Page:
The advantage of the Digital Excellence Sprint, which we deliberately limit to two weeks, is that business and IT are brought together right at the start. The compact format ensures that the UX/product and the technology/existing infrastructure are thought of together at the onset and that there is a viable result at the end of the sprint. And not in the form of a presentation, but in the form of a clear prototype that you can touch and try out, and that doesn’t ignore existing solutions.

Avenga Magazine: Are there any other benefits that come with the Digital Excellence Sprint?

Roland Guelle: By bringing business and IT together at the stage of conceptualization, all stakeholders have the legitimate perception that they can share their needs, requirements and objections. They become active participants, which greatly increases acceptance of the project within the company. Besides, it doesn’t just allow for the demonstration of the solution’s basic feasibility after the sprint, but it also reflects the effort involved in the implementation along with the costs, so it can be estimated much more precisely. What should also be pointed out is that the Digital Excellence Sprint is a comparatively low investment for companies, both in terms of time and money. Nevertheless, it can protect against very expensive failures.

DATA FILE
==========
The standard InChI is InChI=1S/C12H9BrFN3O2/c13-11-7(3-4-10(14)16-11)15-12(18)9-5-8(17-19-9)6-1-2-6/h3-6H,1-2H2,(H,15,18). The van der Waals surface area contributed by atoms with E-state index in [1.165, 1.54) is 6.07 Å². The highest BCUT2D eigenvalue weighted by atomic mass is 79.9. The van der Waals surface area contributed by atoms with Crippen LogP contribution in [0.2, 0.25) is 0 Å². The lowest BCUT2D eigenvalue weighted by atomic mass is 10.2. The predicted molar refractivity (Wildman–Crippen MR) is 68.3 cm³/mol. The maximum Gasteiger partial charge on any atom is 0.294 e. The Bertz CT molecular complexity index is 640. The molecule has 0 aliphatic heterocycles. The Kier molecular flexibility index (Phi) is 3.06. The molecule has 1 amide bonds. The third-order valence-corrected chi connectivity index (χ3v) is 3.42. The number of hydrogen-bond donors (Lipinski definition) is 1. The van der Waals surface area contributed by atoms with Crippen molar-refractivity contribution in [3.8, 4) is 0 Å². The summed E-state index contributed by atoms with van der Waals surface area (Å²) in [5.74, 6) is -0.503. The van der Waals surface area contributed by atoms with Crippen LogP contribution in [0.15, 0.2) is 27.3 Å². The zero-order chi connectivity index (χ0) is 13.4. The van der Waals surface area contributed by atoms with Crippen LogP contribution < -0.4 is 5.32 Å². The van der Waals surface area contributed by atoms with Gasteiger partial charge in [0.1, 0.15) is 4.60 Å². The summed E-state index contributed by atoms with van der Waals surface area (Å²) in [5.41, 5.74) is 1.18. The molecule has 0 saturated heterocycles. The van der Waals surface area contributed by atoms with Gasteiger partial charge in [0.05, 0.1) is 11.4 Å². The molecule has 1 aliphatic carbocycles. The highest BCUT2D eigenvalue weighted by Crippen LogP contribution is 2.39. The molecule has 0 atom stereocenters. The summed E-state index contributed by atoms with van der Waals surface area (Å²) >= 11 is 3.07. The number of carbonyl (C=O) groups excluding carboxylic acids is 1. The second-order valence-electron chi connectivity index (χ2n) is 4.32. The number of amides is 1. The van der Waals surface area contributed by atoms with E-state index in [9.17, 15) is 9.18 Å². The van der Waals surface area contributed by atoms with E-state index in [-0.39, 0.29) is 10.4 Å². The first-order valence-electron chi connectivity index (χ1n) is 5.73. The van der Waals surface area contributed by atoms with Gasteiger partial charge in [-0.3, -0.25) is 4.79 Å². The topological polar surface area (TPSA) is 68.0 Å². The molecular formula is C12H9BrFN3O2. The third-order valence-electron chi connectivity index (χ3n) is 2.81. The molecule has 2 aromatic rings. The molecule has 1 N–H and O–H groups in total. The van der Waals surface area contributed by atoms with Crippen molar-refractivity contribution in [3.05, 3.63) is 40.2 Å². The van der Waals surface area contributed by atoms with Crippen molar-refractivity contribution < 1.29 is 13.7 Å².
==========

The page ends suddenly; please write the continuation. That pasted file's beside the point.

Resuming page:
Avenga Magazine: Why the specific artificial limitation to two weeks?

Roland Guelle: The two weeks time frame is based upon experience. The concise format allows us and the customer to staff the Digital Excellence Sprint with top management representatives able to make important decisions on the spot. At the same time, it also offers the opportunity to involve the necessary departments, at least partially, which is often not possible under other circumstances. This way no one is isolated, neither team members nor management, and the most critical issues can be resolved quickly and easily.